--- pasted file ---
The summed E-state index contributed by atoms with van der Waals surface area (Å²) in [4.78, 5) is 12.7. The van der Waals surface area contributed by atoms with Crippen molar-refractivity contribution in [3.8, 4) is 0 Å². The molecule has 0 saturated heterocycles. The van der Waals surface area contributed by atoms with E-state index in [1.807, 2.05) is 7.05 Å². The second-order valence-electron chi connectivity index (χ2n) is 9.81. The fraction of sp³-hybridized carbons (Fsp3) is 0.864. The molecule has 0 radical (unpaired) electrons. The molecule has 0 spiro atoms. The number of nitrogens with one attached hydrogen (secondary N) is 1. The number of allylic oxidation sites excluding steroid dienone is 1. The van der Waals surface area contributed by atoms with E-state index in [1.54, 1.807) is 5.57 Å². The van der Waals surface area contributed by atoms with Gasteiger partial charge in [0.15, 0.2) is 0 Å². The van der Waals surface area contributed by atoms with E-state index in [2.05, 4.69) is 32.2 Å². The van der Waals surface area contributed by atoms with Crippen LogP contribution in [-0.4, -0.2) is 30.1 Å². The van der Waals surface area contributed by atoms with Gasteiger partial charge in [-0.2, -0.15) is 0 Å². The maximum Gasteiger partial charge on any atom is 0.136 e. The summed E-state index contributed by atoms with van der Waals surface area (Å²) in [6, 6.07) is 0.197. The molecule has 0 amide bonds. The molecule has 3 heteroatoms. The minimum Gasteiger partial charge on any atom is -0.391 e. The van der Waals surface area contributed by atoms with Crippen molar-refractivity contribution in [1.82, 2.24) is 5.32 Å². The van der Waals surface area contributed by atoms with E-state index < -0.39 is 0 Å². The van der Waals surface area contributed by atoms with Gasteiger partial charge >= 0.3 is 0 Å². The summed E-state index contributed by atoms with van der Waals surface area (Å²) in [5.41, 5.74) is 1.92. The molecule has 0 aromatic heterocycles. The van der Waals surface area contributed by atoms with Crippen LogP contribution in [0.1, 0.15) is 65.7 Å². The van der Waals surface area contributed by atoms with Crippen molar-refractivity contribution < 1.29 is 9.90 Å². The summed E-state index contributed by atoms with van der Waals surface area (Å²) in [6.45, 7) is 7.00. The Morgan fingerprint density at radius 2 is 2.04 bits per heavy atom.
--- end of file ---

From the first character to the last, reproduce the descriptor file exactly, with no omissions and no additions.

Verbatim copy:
The summed E-state index contributed by atoms with van der Waals surface area (Å²) in [4.78, 5) is 12.7. The van der Waals surface area contributed by atoms with Crippen molar-refractivity contribution in [3.8, 4) is 0 Å². The molecule has 0 saturated heterocycles. The van der Waals surface area contributed by atoms with E-state index in [1.807, 2.05) is 7.05 Å². The second-order valence-electron chi connectivity index (χ2n) is 9.81. The fraction of sp³-hybridized carbons (Fsp3) is 0.864. The molecule has 0 radical (unpaired) electrons. The molecule has 0 spiro atoms. The number of nitrogens with one attached hydrogen (secondary N) is 1. The number of allylic oxidation sites excluding steroid dienone is 1. The van der Waals surface area contributed by atoms with E-state index in [1.54, 1.807) is 5.57 Å². The van der Waals surface area contributed by atoms with Gasteiger partial charge in [0.15, 0.2) is 0 Å². The van der Waals surface area contributed by atoms with E-state index in [2.05, 4.69) is 32.2 Å². The van der Waals surface area contributed by atoms with Crippen LogP contribution in [-0.4, -0.2) is 30.1 Å². The van der Waals surface area contributed by atoms with Gasteiger partial charge in [-0.2, -0.15) is 0 Å². The maximum Gasteiger partial charge on any atom is 0.136 e. The summed E-state index contributed by atoms with van der Waals surface area (Å²) in [6, 6.07) is 0.197. The molecule has 0 amide bonds. The molecule has 3 heteroatoms. The minimum Gasteiger partial charge on any atom is -0.391 e. The van der Waals surface area contributed by atoms with Crippen molar-refractivity contribution in [1.82, 2.24) is 5.32 Å². The van der Waals surface area contributed by atoms with E-state index < -0.39 is 0 Å². The van der Waals surface area contributed by atoms with Gasteiger partial charge >= 0.3 is 0 Å². The summed E-state index contributed by atoms with van der Waals surface area (Å²) in [5.41, 5.74) is 1.92. The molecule has 0 aromatic heterocycles. The van der Waals surface area contributed by atoms with Crippen LogP contribution in [0.1, 0.15) is 65.7 Å². The van der Waals surface area contributed by atoms with Crippen molar-refractivity contribution < 1.29 is 9.90 Å². The summed E-state index contributed by atoms with van der Waals surface area (Å²) in [6.45, 7) is 7.00. The Morgan fingerprint density at radius 2 is 2.04 bits per heavy atom.